Yeah Yeah Yeahs Song
Sex Pistols Song, but not a big hit
First comic of the year is the end of my first year on Immortal X-men, before we dive directly into Sins of Sinister next week. I’d say read this one quickly, as I’m sure it will be spoiled quickly, by readers or Marvel’s Marketing. Comics!
That said, if it’s spoiled, it’ll be fine. There’s a lot here other than the reveals. There are issues where I want to say – and suspect I have - “I think this one is very good or very bad”. If you unpack my insecurity, that’s just me not wanting to take the egotistical stance of saying what I actually think about it – as in, it’s exactly the work I want to be doing. It also includes an awareness that as these are always issues where I go for a strong stance on something, people may just react equally strongly against it.
Good or bad, this is exactly what I wanted to do with the book. It’s the Xavier PoV issue, and I’ve had most of the monologue (and a lot more) lying around my hard-drive from before issue 1 dropped.
In some ways it’s a shame that the supply chain production delays pushed this into 2023. It was written to be the final issue in the calendar year, with Sins of Sinister starting in the week between Christmas and New Year. Ending a year by showing the final pieces of what we constructed just feels right, right? Alas, the world is against us, and my love of ritual, performance and calendar structure is foiled.
Anyway – hope you like it, and see you next week for Sins of Sinister.
Here’s something I found when clearing out the office.
It’s part of my development process in DIE, with me working on a relationship map of the six characters. When people ask me who my fave characters are and I talk about how characters don’t exist out of context, it’s this sort of thing I’m thinking about – though I think this is the first time I explicitly did something this formal as part of my planning.
To stress, this is my first note scribles. As you’ll see, there’s lots of angles in the text which I didn’t pursue, or tweaked in different directions. Matt/Angela’s friendship could have been more quasi-romantic. Isabel’s more general bigotry as a teenager had a much stronger TERF-y notes. There’s a lot of things with (?) after where I’m clearly throwing ideas on the page to see how they feel, especially around sexuality.
Anyway – this stuff is just useful to do, and really powerful. I need to do it for new projects, because the second it starts being a group, they start telling stories.
Give it a shot if you’re a writer. You’ll see which characters are extraneous to your story pretty quickly.
I ran this last time, but I cut off the footnote joke at the bottom. Here’s the whole of my PC Gamer Staff Writer application....
… and I realise it may be useful to give some annotations to this thing, because when I re-read it, I saw pretty clearly that 22 year old me knew what he was trying to do, and it may be useful.
Overall style note: I’m writing in a personal style, but also showing I can be someone who would fit in at PC Gamer. It’s a little nasal – that opening “Whilst!”, right? The excess clauses, baroque sentences and overwriting were certainly what I did back then – but PCG did too. It’s funny, or at least trying to be funny – once more, PCG. It realises the job is being a writer, and I’m going to take every opportunity to do that.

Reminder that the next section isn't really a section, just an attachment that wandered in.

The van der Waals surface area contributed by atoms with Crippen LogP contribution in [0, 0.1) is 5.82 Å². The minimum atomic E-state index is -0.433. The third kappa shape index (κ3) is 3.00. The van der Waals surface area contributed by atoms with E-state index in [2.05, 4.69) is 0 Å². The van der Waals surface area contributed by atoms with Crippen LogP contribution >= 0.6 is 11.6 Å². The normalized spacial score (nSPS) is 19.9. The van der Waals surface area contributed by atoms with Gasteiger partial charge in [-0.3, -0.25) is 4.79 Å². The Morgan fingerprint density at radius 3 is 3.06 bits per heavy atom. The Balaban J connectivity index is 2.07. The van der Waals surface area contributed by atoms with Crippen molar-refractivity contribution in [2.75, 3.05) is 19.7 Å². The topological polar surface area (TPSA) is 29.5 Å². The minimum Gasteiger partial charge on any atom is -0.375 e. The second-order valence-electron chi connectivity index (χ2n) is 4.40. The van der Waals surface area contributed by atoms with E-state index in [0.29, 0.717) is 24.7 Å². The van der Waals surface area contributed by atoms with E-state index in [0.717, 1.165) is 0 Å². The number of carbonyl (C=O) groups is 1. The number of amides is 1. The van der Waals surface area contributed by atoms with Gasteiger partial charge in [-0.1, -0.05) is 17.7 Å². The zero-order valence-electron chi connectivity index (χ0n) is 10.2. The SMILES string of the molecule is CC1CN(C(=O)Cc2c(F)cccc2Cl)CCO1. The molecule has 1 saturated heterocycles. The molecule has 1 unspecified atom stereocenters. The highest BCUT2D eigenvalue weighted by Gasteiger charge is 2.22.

First paragraph: I am showing I actually read the magazine, know the magazine and have read it in detail enough to know I’m going against the express advice of the editor who wrote the a feature explaining how to get a job in the industry. Not doing what you’re told by the person you’re applying to is always a bad idea. However, my handwriting is apocalyptically bad, and my spelling is worse. I had a choice between two bad options, and made one, and apologised for it.
Second paragraph is, yet again, showing I know the magazine, but also that I know PC Games. It also includes a little sucking up to James – he wrote the Grim Fandango review, which was just published. I had no idea if it was good or not. It’s worth noting what I don’t say here – I am absolutely new to the PC at this point. I know games, but I don’t know PC outside of what Edge magazine covered. I actually spend the first year on PCG catching up hard. But I fake it pretty well, right?
Third paragraph… well, I’m amused to see the “So…” opening gambit to a paragraph still being part of my style twenty five years back. This one requires you to scrape away a lot of stuff that clearly should be cut, but it’s me hitting the basic facts about my experience from the PC. It’s the doing the job part of a covering letter. It’s also the last bit of whimsy, before I’m going to do a hard tonal change. I play cute, and then…
Fourth paragraph is where I go for it. There’s some sucking up and showing I know the mag to leaven it with a degree of practicality, but this is idealism and saying things exactly how I see it. I wonder if I’m faking it to some degree too? At this point, I really wanted to be a music journalist, as games journalism was something I’d already done. However, it’s certainly what I believed after I’d been on staff for a year. I read this and feel a little like I was writing myself into existence. Still – so far, there’s mainly been style, and knowledge. This paragraph is about ideas, and showing I can think. I’m a writer, goddamnit. I have things to say and I’m egotistical to believe they’re worth listening to.
The fifth paragraph is a shameful lift from Games Journalism Legend J. Nash.